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Avoiding My Multisite Mitakes

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For the past seven years I’ve been serving as an Executive Pastor in a large multisite church in the Phoenix metro area…before that it was a single site megachurch in the Phoenix metro area…but adopting a multisite strategy changed everything. If you’d have asked me back in High School when I was called into ministry if I ever wanted to be an Executive Pastor at a Mega-Multisite church I probably would have replied, “What’s an Executive Pastor and what does Multisite mean?”

Recently I’ve been hearing stories of churches that went multisite somewhere along the way as a strategy to reach more people and deliver growth to a new community that are now releasing those campuses to be their own independent churches, shutting campuses down, or abandoning their multisite approach altogether.

I’m a firm believer in multisite as a strong and successful strategy to deliver growth into new communities for the right churches. I believe in it so strongly because I’ve seen so many people get to meet, know and follow Jesus that otherwise would not have been reached. But not every church is ready to go multisite.

The statistic still holds true that only 15% of multisite churches ever get past 3 campuses. It doesn’t have to be that way for you and your church. Here’s a few mistakes that I’ve made along the way that I hope you can learn from.

The Campus Pastor

Unfortunately, every time we’ve hired a Campus Pastor from the outside it hasn’t worked, every time. However, every time we’ve promoted someone from the inside, even if they’d only been on the team for a year, it’s been a win. One of the worst mistakes I made was hiring in a Campus Pastor from the outside and putting him on a campus that was the furthest away with the least visibility to coaching and the Central Team. He wasn’t a bad guy by any stretch of the imagination, we just didn’t put him in a situation to succeed.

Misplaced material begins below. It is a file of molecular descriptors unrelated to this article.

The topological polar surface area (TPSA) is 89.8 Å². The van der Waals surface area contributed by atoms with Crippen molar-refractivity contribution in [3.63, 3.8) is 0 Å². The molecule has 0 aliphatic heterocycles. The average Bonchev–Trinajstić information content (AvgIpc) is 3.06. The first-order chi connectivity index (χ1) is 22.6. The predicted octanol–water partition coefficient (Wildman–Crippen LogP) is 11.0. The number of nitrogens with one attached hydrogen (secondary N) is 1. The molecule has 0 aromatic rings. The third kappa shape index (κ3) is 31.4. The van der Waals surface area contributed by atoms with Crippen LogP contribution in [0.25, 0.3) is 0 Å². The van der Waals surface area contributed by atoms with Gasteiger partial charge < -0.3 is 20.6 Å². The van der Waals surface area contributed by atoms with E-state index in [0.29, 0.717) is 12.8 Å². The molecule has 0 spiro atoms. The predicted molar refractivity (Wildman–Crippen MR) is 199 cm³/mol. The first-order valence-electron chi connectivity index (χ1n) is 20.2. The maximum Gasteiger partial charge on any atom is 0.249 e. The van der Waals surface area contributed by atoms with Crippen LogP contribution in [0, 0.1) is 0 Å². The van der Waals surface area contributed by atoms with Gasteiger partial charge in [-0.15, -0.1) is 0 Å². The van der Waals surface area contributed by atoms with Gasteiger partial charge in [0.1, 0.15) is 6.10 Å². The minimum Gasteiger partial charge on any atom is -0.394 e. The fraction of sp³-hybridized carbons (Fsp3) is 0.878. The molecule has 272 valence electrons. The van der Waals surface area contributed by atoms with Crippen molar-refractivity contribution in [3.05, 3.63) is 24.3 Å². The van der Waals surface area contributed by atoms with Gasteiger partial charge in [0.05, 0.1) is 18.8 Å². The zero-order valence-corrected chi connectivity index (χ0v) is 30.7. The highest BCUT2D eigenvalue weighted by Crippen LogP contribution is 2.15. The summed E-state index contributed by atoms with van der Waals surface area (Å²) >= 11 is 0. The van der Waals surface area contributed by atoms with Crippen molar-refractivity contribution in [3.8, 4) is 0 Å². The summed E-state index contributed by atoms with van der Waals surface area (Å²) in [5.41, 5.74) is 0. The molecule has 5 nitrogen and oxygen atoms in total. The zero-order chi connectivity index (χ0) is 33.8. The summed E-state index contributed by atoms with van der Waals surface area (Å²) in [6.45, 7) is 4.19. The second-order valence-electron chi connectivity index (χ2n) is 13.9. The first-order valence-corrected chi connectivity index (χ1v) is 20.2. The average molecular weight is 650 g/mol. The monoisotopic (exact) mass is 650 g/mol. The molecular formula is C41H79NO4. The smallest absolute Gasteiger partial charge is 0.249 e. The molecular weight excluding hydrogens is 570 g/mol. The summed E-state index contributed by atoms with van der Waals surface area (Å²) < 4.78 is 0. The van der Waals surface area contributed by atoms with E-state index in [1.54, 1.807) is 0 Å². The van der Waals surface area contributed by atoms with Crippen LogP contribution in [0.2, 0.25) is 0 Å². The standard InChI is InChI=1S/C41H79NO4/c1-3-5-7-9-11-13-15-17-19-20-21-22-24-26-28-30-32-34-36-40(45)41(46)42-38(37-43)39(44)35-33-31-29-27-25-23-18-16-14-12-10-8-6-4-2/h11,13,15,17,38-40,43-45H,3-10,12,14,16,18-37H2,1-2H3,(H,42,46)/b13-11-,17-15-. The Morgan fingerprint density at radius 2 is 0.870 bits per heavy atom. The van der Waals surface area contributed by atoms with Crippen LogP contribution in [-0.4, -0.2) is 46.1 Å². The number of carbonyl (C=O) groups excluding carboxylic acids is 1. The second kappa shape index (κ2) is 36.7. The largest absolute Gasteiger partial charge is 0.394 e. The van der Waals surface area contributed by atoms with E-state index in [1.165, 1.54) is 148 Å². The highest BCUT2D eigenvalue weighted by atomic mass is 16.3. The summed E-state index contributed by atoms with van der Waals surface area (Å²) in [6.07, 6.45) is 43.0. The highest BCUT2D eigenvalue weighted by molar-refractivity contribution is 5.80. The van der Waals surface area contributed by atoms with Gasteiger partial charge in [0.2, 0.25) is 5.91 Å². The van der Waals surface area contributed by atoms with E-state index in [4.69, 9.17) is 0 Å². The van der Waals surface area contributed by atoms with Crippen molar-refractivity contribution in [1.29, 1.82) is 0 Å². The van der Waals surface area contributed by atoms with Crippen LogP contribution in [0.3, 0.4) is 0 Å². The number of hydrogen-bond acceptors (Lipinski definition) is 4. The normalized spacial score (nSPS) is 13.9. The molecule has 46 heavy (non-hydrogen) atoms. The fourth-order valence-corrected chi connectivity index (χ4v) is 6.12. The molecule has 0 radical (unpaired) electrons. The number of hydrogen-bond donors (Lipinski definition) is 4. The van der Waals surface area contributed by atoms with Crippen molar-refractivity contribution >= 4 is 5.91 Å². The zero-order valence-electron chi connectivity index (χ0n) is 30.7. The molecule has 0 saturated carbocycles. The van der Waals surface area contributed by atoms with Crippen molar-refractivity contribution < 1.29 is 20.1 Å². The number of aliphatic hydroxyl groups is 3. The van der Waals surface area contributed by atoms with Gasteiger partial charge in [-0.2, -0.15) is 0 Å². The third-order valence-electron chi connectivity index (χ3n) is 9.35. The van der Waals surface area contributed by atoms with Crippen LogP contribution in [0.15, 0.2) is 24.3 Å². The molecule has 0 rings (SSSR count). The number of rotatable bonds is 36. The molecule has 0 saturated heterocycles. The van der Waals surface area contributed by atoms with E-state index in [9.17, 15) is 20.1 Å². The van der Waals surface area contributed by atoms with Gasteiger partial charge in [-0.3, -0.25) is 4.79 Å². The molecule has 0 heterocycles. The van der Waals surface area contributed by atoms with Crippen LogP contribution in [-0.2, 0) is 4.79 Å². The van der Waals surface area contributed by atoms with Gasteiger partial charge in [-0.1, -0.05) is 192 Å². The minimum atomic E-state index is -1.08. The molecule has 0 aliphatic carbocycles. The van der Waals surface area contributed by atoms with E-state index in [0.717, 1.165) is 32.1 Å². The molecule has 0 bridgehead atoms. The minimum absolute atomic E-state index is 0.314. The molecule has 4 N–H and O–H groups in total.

Location, Location, Location!

We’ve started one campus in a set up and tear down situation. It met in the biggest, newest high school in the community. The room they met in had a pitched floor, theatre seating and a great stage. It was nicer than most churches! The problem was it was in the wrong location, it was buried in a neighborhood. As soon as we relocated that campus to their own facility on a major road with the right volume of drive by traffic, parking and accessibility it grew by nearly 50%.

Give Rope Don’t Take It

Multisite provides the opportunity to come up with all kinds of new solutions. Those new solutions 9 times out of 10 don’t come from central team that serves all of the campuses, they come from the campuses, because they’re the ones closest to the people. The trouble is when every campus is coming up with their own solutions it can make for not only complexity but straight up conflict between campuses and the central team. I’m all for innovation, but we’ve learned that there’s no innovation without first communication…and we’ve learned it’s much easier to give a little rope along the way and margin to contextualize and innovate than have to corral the horses and take that rope back once it’s already out there.

It Cost More Than You Think

Going multisite forced us to change our entire financial approach. We had church planted for years, and honestly church planting was a pretty low financial investment compared to starting a new campus. When you plant a church, you may send out a leader or two, you may send some families to go with them, you financially invest in it for a season and you may provide coaching for a while. But then once it’s birthed it’s pretty much on its own. When you launch a multisite campus you’re on the financial hook for the whole thing. If finances get tight you have to figure it out. You can count on multisite costing more than you think.

Need some help with the multisite journey at your church? The Unstuck Group has a unique process designed specifically for multisite churches. Follow this link to learn more!


Posted in Leadership

3 Responses to “Avoiding My Multisite Mitakes”

  1. Steve Davison January 30, 2019 at 8:29 am #

    You stated, “However, every time we’ve promoted someone from the inside, even if they’d only been on the team for a year, it’s been a win.”

    What I’ve read and heard about campus pastors is that if you are hiring from the outside the individual should be on staff for at least one-year before they begin leading a campus. For clarification, were the “failures” that were hired from the outside on staff at your church for the suggested one-year before they moved to leading a campus?

    • Paul Alexander January 30, 2019 at 1:29 pm #

      Steve, regarding the “1 year on staff” prior to being elevated to the role, you read that correctly…yes, we hired from the outside right into the role and it didn’t work (2x). Our fault, not theirs. In retrospect it wasn’t fair to expect someone to lead the way we lead without being in it and seeing it for a while first.

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